Property market outlook in COVID-19 recovery

As life in Australia settles into a new normal, we speak to two leading voices in property to get a sense of what’s changed in the property market, and what to expect if you’re looking to build in 2020.

Executive Manager of Economic Research at realestate.com.au, Cameron Kusher and Metricon’s General Manager, Drew Glascott share their perspectives.





Market impact

Australia’s largest property website, realestate.com.au continues to see keen interest in the property market, but transaction volumes have dropped. Kusher says that, “the impact of COVID-19 on the property market really reflects the impact on the broader economy...for property this has led to a reduction in transactions. The good news is confidence is improving, housing stimulus is in place and the economy is re-opening.”

When it comes to the year ahead, Kusher expects an uplift in the market. “As the economy re-opens and (hopefully) infection rates remain low”


Buying during recovery

“Ultimately the decision to purchase a property is the largest expenditure most people will ever make in their life and at the same time it is a deeply personal one,” says Kusher.

“The RBA has flagged interest rates will remain at their current levels for a number of years and now the federal governments and state governments are offering grants to those buying or building a new home. So it certainly could, depending on your financial position, be an opportune time to enter the market.”

 

First home buyers are making moves

First home buyers are very active in the market right now thanks to the HomeBuilder grant. Glascott notes that “first home buyer enquiry is actually up on this time last year.” COVID-19 has created unique conditions that may be favourable for first-time buyers.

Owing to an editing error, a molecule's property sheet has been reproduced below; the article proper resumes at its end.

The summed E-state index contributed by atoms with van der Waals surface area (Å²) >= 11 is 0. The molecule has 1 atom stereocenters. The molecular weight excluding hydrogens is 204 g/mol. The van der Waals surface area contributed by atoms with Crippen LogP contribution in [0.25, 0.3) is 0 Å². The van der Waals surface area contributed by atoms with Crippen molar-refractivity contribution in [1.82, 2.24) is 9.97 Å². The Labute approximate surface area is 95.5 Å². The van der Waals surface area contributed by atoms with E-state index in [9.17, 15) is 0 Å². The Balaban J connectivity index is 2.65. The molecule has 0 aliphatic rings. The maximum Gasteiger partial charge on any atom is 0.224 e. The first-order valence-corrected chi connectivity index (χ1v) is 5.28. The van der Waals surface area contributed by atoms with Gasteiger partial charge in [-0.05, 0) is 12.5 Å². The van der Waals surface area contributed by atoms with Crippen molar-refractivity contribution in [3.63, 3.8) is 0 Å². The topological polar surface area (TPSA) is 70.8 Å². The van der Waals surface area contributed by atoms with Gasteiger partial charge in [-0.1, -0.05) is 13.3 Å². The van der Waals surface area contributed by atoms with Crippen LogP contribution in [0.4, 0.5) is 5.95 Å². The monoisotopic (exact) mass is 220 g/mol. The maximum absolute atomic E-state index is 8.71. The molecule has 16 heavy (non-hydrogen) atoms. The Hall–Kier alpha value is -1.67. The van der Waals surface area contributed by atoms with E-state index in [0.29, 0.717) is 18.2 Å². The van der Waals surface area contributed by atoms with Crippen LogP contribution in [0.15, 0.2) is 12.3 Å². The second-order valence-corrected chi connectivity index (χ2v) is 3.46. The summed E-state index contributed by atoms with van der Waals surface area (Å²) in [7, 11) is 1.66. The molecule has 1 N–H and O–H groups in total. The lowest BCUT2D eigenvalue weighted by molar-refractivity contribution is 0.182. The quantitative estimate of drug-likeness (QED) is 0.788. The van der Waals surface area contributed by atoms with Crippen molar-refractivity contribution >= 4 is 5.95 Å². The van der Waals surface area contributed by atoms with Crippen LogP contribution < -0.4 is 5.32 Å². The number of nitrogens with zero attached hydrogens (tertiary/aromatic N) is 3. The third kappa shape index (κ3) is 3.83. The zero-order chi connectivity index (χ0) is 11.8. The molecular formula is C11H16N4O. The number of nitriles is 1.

“First home buyers generally don’t benefit from fast-moving or heavy investor markets, so the current conditions allow them to research and make thoughtful decisions, and not be rushed.” Glascott suggests.  With several government grants on offer, along with continued stamp duty exemptions , many first home buyers are seeing this as the right time to enter the market.”

 

Building in the new normal

The HomeBuilder scheme provides an incentive to build new, and “is something that buyers should take into consideration in the current market,” says Kusher. He notes, “it’s also imperative to do your research. Research where you want to live, how much you can pay and the track-record of the builder and developer of any new property.”

When it comes to the build process itself, Glascott says, “there has been no slow down to building single dwelling residential houses during social distancing, because “we don’t have a high number of trades on-site at any given time.” It’s commercial and multi-residential builds that have been most impacted.

In many ways COVID-19 has forced the industry to think in new and creative ways. Metricon had systems in place to pivot quickly, and says that its “operations team are working more efficiently, and fast-tracking jobs to the site."

  

New lifestyles are driving new trends

The changes COVID-19  has made to our lifestyles, has meant a shift in what buyers want and need from their homes.

Working and studying from home has been reflected in changing floor plan trends. “Many of our customers are drawn to home designs that include multiple areas to work and study from home. Dedicated studies and study nooks have certainly gone up the priority list.”

With many organisations looking to embrace working from home beyond COVID-19 restrictions, a home in an outer suburb or even a regional community is now being considered by many. This is a much more attractive option if you are only commuting a few days per week rather than the full 5 days,” says Glascott.


Where from here?

“I think the fact that Australia, to-date, has managed COVID much better than most other parts of the world is extremely positive. Non-health factors that could assist the market include HomeBuilder which has already been announced and the much-discussed stamp duty reform,” say Kusher. 

Glascott’s final message is positive. “Interest rates remain very low and the banks are lending, so if you have secure employment you are in quite a good situation to buy at the moment.”